STARTING a diesel engined car first thing in the morning can sound as though the army has launched a mortar attack under the bonnet. Not a good way to begin the day.
But, with something like the mid-sized Mazda3 hatchback it gives a distantly throaty rumble before quickly settling into a scarcely audible thrum. That's more like it.
A combination (techie bit coming) of the lowest compression ratio on any diesel car on sale and something Mazda calls Natural Sound Smoother technology are responsible for this cold start hush.
The sound smoother reduces diesel knock on starting and during low speed acceleration. The low compression ratio cuts the size of the bang each time the fuel ignites in the engine and the combination is a pleasantly refined engine.
Add in some extra sound deadening when the whole Mazda3 line was gently upgraded some months ago and you have a car capable of carrying you and the family a long way without anyone needing to raise their voice.
But, you may be asking yourself, why all this talk of diesels when we all know they're the spawn of the devil and deserve to be banished to the eighth circle of hell? Surely, Mazda ought to be selling only petrol versions of its cars these days?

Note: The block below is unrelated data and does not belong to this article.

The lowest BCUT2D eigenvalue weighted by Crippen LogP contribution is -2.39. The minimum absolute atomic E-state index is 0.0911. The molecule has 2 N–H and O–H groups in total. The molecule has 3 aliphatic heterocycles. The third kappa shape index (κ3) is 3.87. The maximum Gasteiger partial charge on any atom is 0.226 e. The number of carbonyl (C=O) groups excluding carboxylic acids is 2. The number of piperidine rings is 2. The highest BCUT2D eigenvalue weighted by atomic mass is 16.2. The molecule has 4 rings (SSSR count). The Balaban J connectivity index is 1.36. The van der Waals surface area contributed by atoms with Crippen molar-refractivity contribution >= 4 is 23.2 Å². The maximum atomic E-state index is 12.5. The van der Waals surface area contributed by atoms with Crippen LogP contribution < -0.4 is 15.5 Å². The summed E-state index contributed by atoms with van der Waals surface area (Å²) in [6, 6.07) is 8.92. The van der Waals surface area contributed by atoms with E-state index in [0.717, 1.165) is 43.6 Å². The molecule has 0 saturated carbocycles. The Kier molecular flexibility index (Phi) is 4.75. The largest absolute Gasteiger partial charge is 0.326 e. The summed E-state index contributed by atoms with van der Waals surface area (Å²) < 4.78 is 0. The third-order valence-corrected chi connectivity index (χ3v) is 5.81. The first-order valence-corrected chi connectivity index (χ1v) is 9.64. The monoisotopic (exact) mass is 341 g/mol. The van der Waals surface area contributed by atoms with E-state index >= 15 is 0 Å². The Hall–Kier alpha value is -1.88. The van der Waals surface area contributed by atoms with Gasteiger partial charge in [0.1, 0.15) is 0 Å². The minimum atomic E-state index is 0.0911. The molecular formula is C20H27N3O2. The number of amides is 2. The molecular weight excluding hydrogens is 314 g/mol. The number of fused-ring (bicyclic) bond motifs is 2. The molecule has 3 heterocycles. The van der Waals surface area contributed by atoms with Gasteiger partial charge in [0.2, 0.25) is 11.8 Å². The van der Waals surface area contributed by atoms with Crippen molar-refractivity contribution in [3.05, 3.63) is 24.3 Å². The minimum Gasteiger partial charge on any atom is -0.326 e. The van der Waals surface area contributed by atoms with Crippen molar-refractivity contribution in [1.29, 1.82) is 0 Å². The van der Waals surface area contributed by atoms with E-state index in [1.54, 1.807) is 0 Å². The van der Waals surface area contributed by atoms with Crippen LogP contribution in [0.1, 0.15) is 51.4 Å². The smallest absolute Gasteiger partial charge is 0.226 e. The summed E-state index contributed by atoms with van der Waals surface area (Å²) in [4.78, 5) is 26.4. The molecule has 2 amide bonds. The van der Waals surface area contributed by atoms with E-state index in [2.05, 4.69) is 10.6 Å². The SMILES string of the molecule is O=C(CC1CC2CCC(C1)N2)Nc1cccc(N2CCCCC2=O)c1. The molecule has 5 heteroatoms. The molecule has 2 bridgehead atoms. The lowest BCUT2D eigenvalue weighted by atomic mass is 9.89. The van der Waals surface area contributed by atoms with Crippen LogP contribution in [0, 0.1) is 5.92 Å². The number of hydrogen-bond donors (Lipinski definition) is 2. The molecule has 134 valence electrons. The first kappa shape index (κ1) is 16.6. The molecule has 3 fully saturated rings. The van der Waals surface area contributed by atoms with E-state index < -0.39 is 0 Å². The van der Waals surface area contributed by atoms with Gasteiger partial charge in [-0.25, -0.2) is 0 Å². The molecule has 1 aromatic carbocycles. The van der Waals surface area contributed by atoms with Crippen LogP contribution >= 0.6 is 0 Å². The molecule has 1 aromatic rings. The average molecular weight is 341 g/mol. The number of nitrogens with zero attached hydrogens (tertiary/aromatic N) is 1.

Well, most Mazda3 sales are for petrol models, not least because they're a more than useful £2,200 cheaper than the diesel equivalent. But for longer distance drivers a diesel still makes heaps of sense.
After some demanding driving in the diesel test car its trip computer showed 54.7mpg. I'd call that a result, and loads better than you might achieve with petrol providing the power.
For longer distance drivers there's another bonus, in the way the diesel simply wants you to get into a higher gear and relax. It's a seductive way to gobble up the miles, letting the diesel's lack of drama leave you fresh and ready for more at journey's end.
Should you feel like injecting a bit of drama you'll find the Mazda3 a willing co-conspirator, with a deliciously positive gearchange, precise steering and an eagerness on corners that single the car out.
Dig deeper and you discover Mazda has been clever with the electronics in the latest edition of the Mazda3, devising something called G-Vectoring Control, which minutely varies the power going to the front, driven wheels to keep the car tracking straighter, to the benefit of both feel at the wheel and passenger head-nodding comfort.
Inside, there have been modest upgrades with better materials for switch and handle surrounds, leather steering wheel and the old-style manual handbrake is replaced by an electronic parking brake, freeing up space for a couple of cupholders.
The traditionalists among us are allowed at this point to shed a tear for the passing of a 'proper' handbrake, even if nobody applies a parking brake of any sort these days.